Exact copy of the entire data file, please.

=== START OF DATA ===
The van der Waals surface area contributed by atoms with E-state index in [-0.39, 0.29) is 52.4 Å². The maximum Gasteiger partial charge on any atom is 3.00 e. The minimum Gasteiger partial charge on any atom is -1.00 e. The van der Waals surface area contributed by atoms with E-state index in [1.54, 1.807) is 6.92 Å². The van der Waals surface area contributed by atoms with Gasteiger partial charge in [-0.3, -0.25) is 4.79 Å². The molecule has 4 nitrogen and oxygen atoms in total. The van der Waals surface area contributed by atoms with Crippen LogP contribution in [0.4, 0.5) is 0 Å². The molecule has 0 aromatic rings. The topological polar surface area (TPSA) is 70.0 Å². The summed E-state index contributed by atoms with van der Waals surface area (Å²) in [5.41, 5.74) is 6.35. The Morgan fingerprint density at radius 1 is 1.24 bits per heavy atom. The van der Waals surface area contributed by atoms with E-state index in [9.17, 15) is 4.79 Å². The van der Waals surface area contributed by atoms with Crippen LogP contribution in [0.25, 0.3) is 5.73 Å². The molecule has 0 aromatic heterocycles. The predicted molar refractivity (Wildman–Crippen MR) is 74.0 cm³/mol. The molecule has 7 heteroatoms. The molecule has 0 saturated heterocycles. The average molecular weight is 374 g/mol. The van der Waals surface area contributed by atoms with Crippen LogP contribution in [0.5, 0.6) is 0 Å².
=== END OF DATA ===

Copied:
The van der Waals surface area contributed by atoms with E-state index in [-0.39, 0.29) is 52.4 Å². The maximum Gasteiger partial charge on any atom is 3.00 e. The minimum Gasteiger partial charge on any atom is -1.00 e. The van der Waals surface area contributed by atoms with E-state index in [1.54, 1.807) is 6.92 Å². The van der Waals surface area contributed by atoms with Gasteiger partial charge in [-0.3, -0.25) is 4.79 Å². The molecule has 4 nitrogen and oxygen atoms in total. The van der Waals surface area contributed by atoms with Crippen LogP contribution in [0.4, 0.5) is 0 Å². The molecule has 0 aromatic rings. The topological polar surface area (TPSA) is 70.0 Å². The summed E-state index contributed by atoms with van der Waals surface area (Å²) in [5.41, 5.74) is 6.35. The Morgan fingerprint density at radius 1 is 1.24 bits per heavy atom. The van der Waals surface area contributed by atoms with E-state index in [9.17, 15) is 4.79 Å². The van der Waals surface area contributed by atoms with Crippen LogP contribution in [0.25, 0.3) is 5.73 Å². The molecule has 0 aromatic heterocycles. The predicted molar refractivity (Wildman–Crippen MR) is 74.0 cm³/mol. The molecule has 7 heteroatoms. The molecule has 0 saturated heterocycles. The average molecular weight is 374 g/mol. The van der Waals surface area contributed by atoms with Crippen LogP contribution in [0.5, 0.6) is 0 Å².